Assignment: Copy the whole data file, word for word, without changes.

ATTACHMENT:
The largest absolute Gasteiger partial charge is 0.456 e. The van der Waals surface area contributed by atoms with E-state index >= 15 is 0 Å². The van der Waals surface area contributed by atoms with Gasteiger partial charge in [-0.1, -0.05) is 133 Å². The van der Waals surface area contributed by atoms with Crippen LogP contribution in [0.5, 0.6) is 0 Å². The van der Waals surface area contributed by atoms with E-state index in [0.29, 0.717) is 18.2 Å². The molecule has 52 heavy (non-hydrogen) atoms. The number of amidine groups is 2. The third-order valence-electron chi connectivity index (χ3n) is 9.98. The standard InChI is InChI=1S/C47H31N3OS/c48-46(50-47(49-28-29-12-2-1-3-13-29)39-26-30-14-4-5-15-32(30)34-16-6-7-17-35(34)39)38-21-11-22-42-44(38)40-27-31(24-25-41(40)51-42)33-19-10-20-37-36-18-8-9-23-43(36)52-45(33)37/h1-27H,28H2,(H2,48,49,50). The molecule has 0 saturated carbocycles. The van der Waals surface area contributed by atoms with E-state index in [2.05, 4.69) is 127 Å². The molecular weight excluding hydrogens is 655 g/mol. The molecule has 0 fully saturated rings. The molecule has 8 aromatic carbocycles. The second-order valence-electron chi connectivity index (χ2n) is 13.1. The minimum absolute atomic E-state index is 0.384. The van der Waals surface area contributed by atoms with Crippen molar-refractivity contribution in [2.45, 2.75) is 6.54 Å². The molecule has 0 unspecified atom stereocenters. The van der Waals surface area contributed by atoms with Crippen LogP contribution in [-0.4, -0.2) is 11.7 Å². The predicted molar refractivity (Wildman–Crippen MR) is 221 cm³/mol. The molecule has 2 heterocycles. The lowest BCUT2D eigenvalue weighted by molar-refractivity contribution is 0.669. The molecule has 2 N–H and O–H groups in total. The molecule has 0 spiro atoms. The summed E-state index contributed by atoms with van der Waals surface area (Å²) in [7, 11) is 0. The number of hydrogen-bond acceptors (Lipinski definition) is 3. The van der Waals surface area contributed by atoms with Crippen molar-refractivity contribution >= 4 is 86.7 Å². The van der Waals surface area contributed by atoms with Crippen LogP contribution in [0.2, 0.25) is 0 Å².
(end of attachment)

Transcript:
The largest absolute Gasteiger partial charge is 0.456 e. The van der Waals surface area contributed by atoms with E-state index >= 15 is 0 Å². The van der Waals surface area contributed by atoms with Gasteiger partial charge in [-0.1, -0.05) is 133 Å². The van der Waals surface area contributed by atoms with Crippen LogP contribution in [0.5, 0.6) is 0 Å². The van der Waals surface area contributed by atoms with E-state index in [0.29, 0.717) is 18.2 Å². The molecule has 52 heavy (non-hydrogen) atoms. The number of amidine groups is 2. The third-order valence-electron chi connectivity index (χ3n) is 9.98. The standard InChI is InChI=1S/C47H31N3OS/c48-46(50-47(49-28-29-12-2-1-3-13-29)39-26-30-14-4-5-15-32(30)34-16-6-7-17-35(34)39)38-21-11-22-42-44(38)40-27-31(24-25-41(40)51-42)33-19-10-20-37-36-18-8-9-23-43(36)52-45(33)37/h1-27H,28H2,(H2,48,49,50). The molecule has 0 saturated carbocycles. The van der Waals surface area contributed by atoms with E-state index in [2.05, 4.69) is 127 Å². The molecular weight excluding hydrogens is 655 g/mol. The molecule has 0 fully saturated rings. The molecule has 8 aromatic carbocycles. The second-order valence-electron chi connectivity index (χ2n) is 13.1. The minimum absolute atomic E-state index is 0.384. The van der Waals surface area contributed by atoms with Crippen molar-refractivity contribution in [2.45, 2.75) is 6.54 Å². The molecule has 0 unspecified atom stereocenters. The van der Waals surface area contributed by atoms with Crippen LogP contribution in [-0.4, -0.2) is 11.7 Å². The predicted molar refractivity (Wildman–Crippen MR) is 221 cm³/mol. The molecule has 2 heterocycles. The lowest BCUT2D eigenvalue weighted by molar-refractivity contribution is 0.669. The molecule has 2 N–H and O–H groups in total. The molecule has 0 spiro atoms. The summed E-state index contributed by atoms with van der Waals surface area (Å²) in [7, 11) is 0. The number of hydrogen-bond acceptors (Lipinski definition) is 3. The van der Waals surface area contributed by atoms with Crippen molar-refractivity contribution >= 4 is 86.7 Å². The van der Waals surface area contributed by atoms with Crippen LogP contribution in [0.2, 0.25) is 0 Å².